A friend of mine recently sent me a link to a Harvard Business Review (HBR) blog post, “Solving Gen Y’s Passion Problem“. I would encourage you to take the time to read the blog in its entirety. But in a nutshell, it maintains that Generation Y demand a lot from their work life right away and are frequently disappointed in the reality not matching their expectations, resulting in a “passion problem” in the workplace.
Thinking the precept was interesting, I shared the blog with my social network. While a few of my connections replied with, “I agree” or “I still don’t get [Gen Y]” a few had more to say, including one who completely opened the door to understanding for me.
She happens, not coincidentally I’m sure, to be a member of Generation Y and an apartment manager—jackpot! She had some interesting thoughts to share about her generation, the apartment industry, and the reasons she believes said “passion problem” exists. I wanted to share her insights with you below.
The Sky Is the Limit
I agree with the author’s assessment of the “passion problem”. I, for one, have certainly been fed a TON of “do what you love” and “the sky’s the limit” from my family, schooling and social interactions, and I have noticed that it has affected my perception and expectation of my desired career path. But not necessarily in a bad way, because I also learned about hard work and I think when you balance the two together, you can actually breed a whole new brand of employee that is more engaged than previous generations but in return does expect more opportunities.
Sink or Swim?
I was at a seminar recently and the speaker was laying out the presumed characteristics of Gen Y; one in particular made me chuckle. We “don’t like to think”, we “like to do” is how he put it. We don’t like to read instructions and we believe in the sink or swim approach to teaching… just throw us in there and we’ll figure it out…and if we don’t, you can fire us and we’ll just go work somewhere else…because, honestly, we aren’t attached to any one company anyway.
I was laughing because I think this is why so many of our employees think they should be promoted before they have had enough cross-training. They/we feel like we will learn more, and much faster, if we learn while doing the job. Of course, for the organization, it’s more of a risk, but it does make for happier and more loyal Gen Y employees which is a tough thing to achieve since our generation is not very loyal to a job.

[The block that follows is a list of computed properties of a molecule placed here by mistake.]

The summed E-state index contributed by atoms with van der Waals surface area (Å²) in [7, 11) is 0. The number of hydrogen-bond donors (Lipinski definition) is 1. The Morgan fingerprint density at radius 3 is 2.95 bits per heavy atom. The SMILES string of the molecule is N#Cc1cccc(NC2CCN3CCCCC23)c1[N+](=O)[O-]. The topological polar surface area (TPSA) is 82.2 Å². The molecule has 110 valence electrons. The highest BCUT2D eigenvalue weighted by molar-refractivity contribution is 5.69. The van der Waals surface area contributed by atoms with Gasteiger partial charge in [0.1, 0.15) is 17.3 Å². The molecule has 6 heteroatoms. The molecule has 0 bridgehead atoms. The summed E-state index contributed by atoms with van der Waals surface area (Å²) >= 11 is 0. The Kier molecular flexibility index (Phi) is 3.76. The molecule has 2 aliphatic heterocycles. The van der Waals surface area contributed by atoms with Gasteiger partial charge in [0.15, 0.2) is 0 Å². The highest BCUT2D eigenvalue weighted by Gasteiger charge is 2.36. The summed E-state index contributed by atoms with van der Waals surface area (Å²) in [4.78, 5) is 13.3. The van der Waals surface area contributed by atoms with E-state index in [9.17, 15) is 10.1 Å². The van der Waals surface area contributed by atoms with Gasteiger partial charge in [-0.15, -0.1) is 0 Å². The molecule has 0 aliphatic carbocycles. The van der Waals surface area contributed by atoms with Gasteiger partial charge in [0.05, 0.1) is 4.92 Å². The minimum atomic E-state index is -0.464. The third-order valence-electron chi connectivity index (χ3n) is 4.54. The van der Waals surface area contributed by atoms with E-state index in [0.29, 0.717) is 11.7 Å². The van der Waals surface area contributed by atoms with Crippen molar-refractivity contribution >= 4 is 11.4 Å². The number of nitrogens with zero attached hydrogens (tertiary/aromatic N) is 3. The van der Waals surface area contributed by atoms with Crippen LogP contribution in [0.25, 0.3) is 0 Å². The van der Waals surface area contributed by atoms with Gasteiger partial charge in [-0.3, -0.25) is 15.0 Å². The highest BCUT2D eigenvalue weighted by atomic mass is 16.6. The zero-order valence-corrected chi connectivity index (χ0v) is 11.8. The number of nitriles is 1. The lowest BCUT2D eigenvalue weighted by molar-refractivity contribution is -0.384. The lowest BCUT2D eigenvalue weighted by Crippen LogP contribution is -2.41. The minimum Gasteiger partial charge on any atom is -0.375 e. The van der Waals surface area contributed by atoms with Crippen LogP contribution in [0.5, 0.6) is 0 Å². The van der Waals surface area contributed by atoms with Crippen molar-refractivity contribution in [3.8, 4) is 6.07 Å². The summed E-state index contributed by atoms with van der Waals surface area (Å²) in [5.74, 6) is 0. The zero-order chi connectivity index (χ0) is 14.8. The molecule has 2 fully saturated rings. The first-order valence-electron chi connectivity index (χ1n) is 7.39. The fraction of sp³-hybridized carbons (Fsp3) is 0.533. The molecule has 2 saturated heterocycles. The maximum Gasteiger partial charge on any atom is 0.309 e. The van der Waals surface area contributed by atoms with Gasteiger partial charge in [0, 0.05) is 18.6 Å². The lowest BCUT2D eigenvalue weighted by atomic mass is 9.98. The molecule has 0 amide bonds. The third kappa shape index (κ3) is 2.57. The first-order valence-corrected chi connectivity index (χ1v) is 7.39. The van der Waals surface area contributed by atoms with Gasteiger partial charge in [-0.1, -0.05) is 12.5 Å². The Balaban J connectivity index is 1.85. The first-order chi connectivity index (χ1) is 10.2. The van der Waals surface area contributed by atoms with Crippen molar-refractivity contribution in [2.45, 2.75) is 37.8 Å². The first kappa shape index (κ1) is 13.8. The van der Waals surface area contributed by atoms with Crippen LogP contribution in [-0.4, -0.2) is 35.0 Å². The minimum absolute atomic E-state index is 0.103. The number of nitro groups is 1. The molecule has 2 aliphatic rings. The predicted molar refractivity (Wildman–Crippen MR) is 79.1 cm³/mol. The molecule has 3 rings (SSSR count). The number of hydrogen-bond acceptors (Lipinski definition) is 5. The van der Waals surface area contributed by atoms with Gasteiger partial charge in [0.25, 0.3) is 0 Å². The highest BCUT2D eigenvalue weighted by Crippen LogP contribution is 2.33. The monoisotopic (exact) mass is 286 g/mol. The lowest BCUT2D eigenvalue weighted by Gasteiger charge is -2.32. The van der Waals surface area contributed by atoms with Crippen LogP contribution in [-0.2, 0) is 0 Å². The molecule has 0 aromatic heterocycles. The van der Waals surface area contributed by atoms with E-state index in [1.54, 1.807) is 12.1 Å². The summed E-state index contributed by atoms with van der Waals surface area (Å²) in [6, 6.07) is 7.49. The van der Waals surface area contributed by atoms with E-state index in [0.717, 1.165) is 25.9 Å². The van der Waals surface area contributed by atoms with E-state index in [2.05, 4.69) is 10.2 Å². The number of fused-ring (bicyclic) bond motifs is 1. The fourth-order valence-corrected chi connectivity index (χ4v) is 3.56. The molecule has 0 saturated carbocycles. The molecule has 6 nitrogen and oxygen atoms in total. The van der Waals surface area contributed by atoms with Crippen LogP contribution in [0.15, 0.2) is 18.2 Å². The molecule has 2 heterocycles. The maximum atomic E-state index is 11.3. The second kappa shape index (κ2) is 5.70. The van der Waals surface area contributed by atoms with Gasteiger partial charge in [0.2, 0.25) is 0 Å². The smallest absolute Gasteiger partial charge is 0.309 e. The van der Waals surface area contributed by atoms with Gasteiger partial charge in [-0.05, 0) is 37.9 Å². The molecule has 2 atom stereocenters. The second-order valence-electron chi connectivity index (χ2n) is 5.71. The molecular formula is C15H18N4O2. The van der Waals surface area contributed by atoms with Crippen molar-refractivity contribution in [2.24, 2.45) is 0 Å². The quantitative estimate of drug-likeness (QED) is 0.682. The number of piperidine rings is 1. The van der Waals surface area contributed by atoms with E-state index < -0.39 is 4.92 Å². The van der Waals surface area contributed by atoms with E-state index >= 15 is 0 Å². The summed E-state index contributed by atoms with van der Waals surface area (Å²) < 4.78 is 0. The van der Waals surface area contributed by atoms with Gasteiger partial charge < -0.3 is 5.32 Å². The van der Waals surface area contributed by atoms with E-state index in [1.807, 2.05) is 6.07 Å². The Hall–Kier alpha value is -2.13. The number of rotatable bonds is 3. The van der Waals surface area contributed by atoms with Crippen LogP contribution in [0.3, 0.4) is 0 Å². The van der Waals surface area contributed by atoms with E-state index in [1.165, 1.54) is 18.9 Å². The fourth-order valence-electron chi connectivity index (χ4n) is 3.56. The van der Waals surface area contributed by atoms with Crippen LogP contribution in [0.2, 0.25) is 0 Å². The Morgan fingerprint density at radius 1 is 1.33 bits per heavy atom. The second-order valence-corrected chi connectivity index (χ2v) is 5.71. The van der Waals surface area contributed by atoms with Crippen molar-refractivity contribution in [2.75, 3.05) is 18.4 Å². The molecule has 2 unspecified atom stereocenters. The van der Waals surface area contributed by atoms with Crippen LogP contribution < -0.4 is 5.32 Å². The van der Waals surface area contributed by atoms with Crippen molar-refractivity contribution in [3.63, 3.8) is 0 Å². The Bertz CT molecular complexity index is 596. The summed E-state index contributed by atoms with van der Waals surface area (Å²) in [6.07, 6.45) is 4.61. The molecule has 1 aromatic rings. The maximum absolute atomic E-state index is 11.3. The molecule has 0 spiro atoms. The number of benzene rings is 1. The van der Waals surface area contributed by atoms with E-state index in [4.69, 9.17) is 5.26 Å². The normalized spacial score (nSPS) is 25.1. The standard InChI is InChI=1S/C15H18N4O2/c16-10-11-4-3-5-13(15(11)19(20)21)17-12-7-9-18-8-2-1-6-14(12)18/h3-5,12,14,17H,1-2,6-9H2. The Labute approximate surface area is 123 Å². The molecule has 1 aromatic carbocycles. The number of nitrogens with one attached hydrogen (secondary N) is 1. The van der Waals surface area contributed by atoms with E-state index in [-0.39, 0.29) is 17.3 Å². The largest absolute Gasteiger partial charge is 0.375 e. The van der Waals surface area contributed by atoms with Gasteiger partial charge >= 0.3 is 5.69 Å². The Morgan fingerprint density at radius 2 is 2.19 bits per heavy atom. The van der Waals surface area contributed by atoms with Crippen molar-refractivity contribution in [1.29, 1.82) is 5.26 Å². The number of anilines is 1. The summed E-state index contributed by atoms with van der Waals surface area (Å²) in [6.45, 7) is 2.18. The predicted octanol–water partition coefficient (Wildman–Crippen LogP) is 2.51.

Admittedly, we are far less loyal by nature than previous generations. We don’t stay in one job for as long as our parents did for several reasons. One is because of sheer boredom. My mom has been doing the same job for 35 years and I think she is loony for doing it. I’m always asking her, “Don’t you ever want to do something different?” She has worked in the same office, with the same people, doing the same things for 35 years! She’s seemingly happy as a lark, but I think I’d be in the corner crying, eating a carton of ice cream and wondering what happened to me.
We are not only used to it, but we welcome and look for change. And since we were raised in the “you can do it” era, we are extremely confident. The world we grew up in is fast paced, ever-changing and promotes instant gratification. Everything we want is at the end of our fingertips (or smartphone)… so if the opportunity for more (be it challenges, change, or learning) isn’t available at the company we are currently working for, or at the pace we feel is reasonable, we are more inclined to find it somewhere else rather than wait years (or what can feel like years) for the opportunity to emerge.
So if we ever decide our job opportunities are lacking, or our supervisors make us feel like those opportunities will take many more years of “experience” to be within our grasp, we will simply find a new job. We are not afraid of change, and since we are so good at what we do, it should be easy. Right? Ultimately, after years of doing the same thing, we get restless and feel like we need to challenge ourselves to do more. We believe complacency is a disease and do our best to run from it.